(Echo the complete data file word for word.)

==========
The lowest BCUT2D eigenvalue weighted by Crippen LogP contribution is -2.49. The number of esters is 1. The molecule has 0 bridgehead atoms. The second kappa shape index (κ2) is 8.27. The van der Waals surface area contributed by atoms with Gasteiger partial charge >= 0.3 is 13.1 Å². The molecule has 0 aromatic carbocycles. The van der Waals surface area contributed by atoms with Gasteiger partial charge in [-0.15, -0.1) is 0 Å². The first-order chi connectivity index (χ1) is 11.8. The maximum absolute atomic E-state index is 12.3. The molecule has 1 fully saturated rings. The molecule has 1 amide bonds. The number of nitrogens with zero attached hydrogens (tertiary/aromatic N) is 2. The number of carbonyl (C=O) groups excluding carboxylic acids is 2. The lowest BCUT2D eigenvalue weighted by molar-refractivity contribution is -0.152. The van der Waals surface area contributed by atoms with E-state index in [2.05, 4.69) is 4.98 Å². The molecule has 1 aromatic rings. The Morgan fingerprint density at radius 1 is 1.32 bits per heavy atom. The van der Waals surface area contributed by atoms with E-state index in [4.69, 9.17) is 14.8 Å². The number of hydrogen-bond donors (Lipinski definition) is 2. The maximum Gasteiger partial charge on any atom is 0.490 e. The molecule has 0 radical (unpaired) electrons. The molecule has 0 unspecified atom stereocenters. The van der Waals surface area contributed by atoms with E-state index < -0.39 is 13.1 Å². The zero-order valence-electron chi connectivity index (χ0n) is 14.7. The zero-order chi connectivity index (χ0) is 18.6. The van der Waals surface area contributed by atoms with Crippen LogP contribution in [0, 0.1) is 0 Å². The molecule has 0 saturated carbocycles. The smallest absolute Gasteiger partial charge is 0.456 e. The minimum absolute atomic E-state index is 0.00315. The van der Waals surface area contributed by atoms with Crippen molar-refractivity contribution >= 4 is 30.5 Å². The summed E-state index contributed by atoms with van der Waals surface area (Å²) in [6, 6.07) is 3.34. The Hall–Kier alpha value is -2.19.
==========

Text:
The lowest BCUT2D eigenvalue weighted by Crippen LogP contribution is -2.49. The number of esters is 1. The molecule has 0 bridgehead atoms. The second kappa shape index (κ2) is 8.27. The van der Waals surface area contributed by atoms with Gasteiger partial charge >= 0.3 is 13.1 Å². The molecule has 0 aromatic carbocycles. The van der Waals surface area contributed by atoms with Gasteiger partial charge in [-0.15, -0.1) is 0 Å². The first-order chi connectivity index (χ1) is 11.8. The maximum absolute atomic E-state index is 12.3. The molecule has 1 fully saturated rings. The molecule has 1 amide bonds. The number of nitrogens with zero attached hydrogens (tertiary/aromatic N) is 2. The number of carbonyl (C=O) groups excluding carboxylic acids is 2. The lowest BCUT2D eigenvalue weighted by molar-refractivity contribution is -0.152. The van der Waals surface area contributed by atoms with E-state index in [2.05, 4.69) is 4.98 Å². The molecule has 1 aromatic rings. The Morgan fingerprint density at radius 1 is 1.32 bits per heavy atom. The van der Waals surface area contributed by atoms with E-state index in [4.69, 9.17) is 14.8 Å². The number of hydrogen-bond donors (Lipinski definition) is 2. The maximum Gasteiger partial charge on any atom is 0.490 e. The molecule has 0 radical (unpaired) electrons. The molecule has 0 unspecified atom stereocenters. The van der Waals surface area contributed by atoms with E-state index < -0.39 is 13.1 Å². The zero-order valence-electron chi connectivity index (χ0n) is 14.7. The zero-order chi connectivity index (χ0) is 18.6. The van der Waals surface area contributed by atoms with Crippen LogP contribution in [0, 0.1) is 0 Å². The molecule has 0 saturated carbocycles. The smallest absolute Gasteiger partial charge is 0.456 e. The minimum absolute atomic E-state index is 0.00315. The van der Waals surface area contributed by atoms with Crippen molar-refractivity contribution >= 4 is 30.5 Å². The summed E-state index contributed by atoms with van der Waals surface area (Å²) in [6, 6.07) is 3.34. The Hall–Kier alpha value is -2.19.